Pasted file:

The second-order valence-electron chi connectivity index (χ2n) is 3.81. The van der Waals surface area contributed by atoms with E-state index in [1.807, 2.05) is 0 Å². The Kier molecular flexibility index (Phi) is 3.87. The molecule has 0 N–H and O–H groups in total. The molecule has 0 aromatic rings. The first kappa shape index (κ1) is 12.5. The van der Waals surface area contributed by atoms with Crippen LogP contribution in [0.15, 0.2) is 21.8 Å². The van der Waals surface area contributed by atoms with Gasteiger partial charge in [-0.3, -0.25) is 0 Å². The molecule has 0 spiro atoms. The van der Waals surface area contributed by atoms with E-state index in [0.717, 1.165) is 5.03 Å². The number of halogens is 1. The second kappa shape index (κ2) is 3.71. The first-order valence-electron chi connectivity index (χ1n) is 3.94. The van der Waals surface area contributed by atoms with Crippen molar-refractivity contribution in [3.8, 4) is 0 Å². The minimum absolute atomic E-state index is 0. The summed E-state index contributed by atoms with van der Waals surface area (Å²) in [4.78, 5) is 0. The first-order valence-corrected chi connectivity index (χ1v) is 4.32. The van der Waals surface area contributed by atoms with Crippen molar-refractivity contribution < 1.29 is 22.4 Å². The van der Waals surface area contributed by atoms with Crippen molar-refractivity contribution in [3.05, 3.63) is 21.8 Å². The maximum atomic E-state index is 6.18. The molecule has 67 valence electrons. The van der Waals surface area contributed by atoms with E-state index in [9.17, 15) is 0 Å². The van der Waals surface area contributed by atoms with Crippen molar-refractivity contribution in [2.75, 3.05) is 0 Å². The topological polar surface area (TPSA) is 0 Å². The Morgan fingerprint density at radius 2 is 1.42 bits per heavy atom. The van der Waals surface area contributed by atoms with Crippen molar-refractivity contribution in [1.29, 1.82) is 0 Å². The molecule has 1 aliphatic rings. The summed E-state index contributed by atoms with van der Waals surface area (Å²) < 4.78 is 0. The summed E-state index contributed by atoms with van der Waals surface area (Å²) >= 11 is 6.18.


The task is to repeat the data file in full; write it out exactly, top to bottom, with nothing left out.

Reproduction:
The second-order valence-electron chi connectivity index (χ2n) is 3.81. The van der Waals surface area contributed by atoms with E-state index in [1.807, 2.05) is 0 Å². The Kier molecular flexibility index (Phi) is 3.87. The molecule has 0 N–H and O–H groups in total. The molecule has 0 aromatic rings. The first kappa shape index (κ1) is 12.5. The van der Waals surface area contributed by atoms with Crippen LogP contribution in [0.15, 0.2) is 21.8 Å². The van der Waals surface area contributed by atoms with Gasteiger partial charge in [-0.3, -0.25) is 0 Å². The molecule has 0 spiro atoms. The van der Waals surface area contributed by atoms with E-state index in [0.717, 1.165) is 5.03 Å². The number of halogens is 1. The second kappa shape index (κ2) is 3.71. The first-order valence-electron chi connectivity index (χ1n) is 3.94. The van der Waals surface area contributed by atoms with Crippen molar-refractivity contribution in [3.8, 4) is 0 Å². The minimum absolute atomic E-state index is 0. The summed E-state index contributed by atoms with van der Waals surface area (Å²) in [4.78, 5) is 0. The first-order valence-corrected chi connectivity index (χ1v) is 4.32. The van der Waals surface area contributed by atoms with Crippen molar-refractivity contribution < 1.29 is 22.4 Å². The van der Waals surface area contributed by atoms with Crippen molar-refractivity contribution in [3.05, 3.63) is 21.8 Å². The maximum atomic E-state index is 6.18. The molecule has 67 valence electrons. The van der Waals surface area contributed by atoms with E-state index in [9.17, 15) is 0 Å². The van der Waals surface area contributed by atoms with Crippen molar-refractivity contribution in [2.75, 3.05) is 0 Å². The topological polar surface area (TPSA) is 0 Å². The Morgan fingerprint density at radius 2 is 1.42 bits per heavy atom. The van der Waals surface area contributed by atoms with Crippen molar-refractivity contribution in [1.29, 1.82) is 0 Å². The molecule has 1 aliphatic rings. The summed E-state index contributed by atoms with van der Waals surface area (Å²) < 4.78 is 0. The summed E-state index contributed by atoms with van der Waals surface area (Å²) >= 11 is 6.18.